I owe a lot to Mike Harding. I think of him as a friend because after I was made redundant he encouraged me to start this blog.
We'd met for lunch and he asked why I'd stopped writing about music? I said it had crossed my mind to start my own blog but that, low as I was, I wasn't sure I'd have anything to write about. "Come to the folk awards" he said. It was kind, I went along and it was the catalyst I needed. Writing this blog has cheered me up and reminded me of a lot of things I needed to remember but which had slipped away in the chaos of losing a job I'd loved.
Tomorrow - December 30th, 2012 - Mike is starting a new venture himself in a very similar situation. His new radio show will be kicking off online at 5pm at www.mikehardingfolkshow.com, I wish him the very best of luck and had a chat with him about it the other day.
"I've been messing about with databases and other admin stuff," he explained. "I'd had hundreds and hundreds of emails from people as a result of the Radio 2 show being axed and I thought: 'Do it on the web and finance it myself.'
"I've always had the studio - two in fact, there's also one in Ireland where I have a home - and I've just invested another £2,000 in new equipment and a PRS licence - a big one. I've also had to sort out a new server for the website. But I used to co-produce my own show when it was on the beeb so I know how it goes.
"It's going to be an hour plus, starting at 5pm - which is a good time on a Sunday for a lot of people - and it'll be free streaming, live. Then it will be turned into a podcast and added to an archive for downloading."
The BBC never got the hang of turning Mike's show into a podcast.
So how will the new show be different from the one on Radio 2? "There won't be any adverts for other people's shows - which used to really annoy me. But apart from that it will keep the overall ambience."
He added that the website will eventually allow him to do some things that the BBC wouldn't, like link to the websites of bands and other people's folk ventures.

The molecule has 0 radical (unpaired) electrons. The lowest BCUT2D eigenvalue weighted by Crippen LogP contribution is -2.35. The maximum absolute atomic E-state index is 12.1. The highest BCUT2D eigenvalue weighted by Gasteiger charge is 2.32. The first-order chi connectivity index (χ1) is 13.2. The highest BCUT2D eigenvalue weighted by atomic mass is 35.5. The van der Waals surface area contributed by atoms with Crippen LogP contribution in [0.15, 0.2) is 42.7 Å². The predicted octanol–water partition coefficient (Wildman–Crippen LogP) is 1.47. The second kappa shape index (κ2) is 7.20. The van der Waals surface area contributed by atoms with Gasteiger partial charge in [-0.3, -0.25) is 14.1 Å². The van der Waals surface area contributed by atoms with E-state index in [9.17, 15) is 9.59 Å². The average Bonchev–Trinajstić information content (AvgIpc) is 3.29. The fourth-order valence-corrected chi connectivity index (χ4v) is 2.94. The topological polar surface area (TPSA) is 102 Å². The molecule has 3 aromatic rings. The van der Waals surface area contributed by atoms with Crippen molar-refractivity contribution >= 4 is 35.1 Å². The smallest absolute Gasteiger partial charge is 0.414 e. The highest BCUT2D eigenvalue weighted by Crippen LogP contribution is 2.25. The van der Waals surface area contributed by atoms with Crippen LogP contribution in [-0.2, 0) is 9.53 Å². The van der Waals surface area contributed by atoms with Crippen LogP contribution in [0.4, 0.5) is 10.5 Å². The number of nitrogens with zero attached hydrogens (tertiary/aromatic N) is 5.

"But I'm not looking for adverts. If someone approached me about advertising on the website or the programme it would be something I'd have to think about very carefully."
I wasn't sure whether this was a political standpoint, a hangover from working at the BBC or a bargaining position: all media - unless state supported and that comes with its own baggage - are somehow subject to market forces. But there's a good argument to be made that refusing to bend to advertising pressure strengthens the brand of a show - or any medium - rather than undermining it in the long run. Why advertise on something good if all you want to do is change it? So I hope that Mike finds a way for the show to pay its way without compromising anything that matters to him: if he can't make it work after the following he's built over 15 years then what hope is there for anyone else?
He said that he's forged a relationship with a new production company, Whistledown, which makes Feedback and The Reunion for Radio 4, and that they may be doing a little PR for the digital show while also being in discussion about some ideas for programmes and series that Mike's been working on.
"There's no way I could have stayed at Smooth Operations," he said. "They wouldn't make another folk show while also producing Mark Radcliffe for Radio 2. It was the portal through which I worked for Radio 2 but I also doubt any radio station will commission another folk show at this stage."
I think - hope - that Mike might be a bit more pessimistic about that than the situation strictly requires. Mumford and Sons are arguably the biggest band in the world at the moment. And folk has an audience of young people for whom "folk" simply means "a bit historical", which they seem to actively embrace judging by the fashion for all things vintage and moustachey. Plus the recession has made very many of us necessarily conservative (with a small c) about our personal habits. Admittedly the Mumfords have a euphoric, joyful quality not often found in folk. But that's easy enough to remedy... Bellowhead also do this very successfully. It's simply a question of finding a way to lift people's spirits, as that's what the present climate seems to require.
I wondered about the short gap between the end of the BBC show (Boxing Day) and the beginning of the digital show. While applauding Mike's enthusiasm, it also occurred to me that a holiday often helps with perspective after the shock of an upheaval. "I don't need a holiday," he responded. "My work is my pleasure - the thing I enjoy most."
He added that he's hoping to get Andy Kershaw on the show to talk about his new book very soon, which is called No Off Switch, and that seemed about right under the circumstances.
Best of luck, Mike. I want to see you make it work.
* The show can be found here. Mike says the website will be ready in time.
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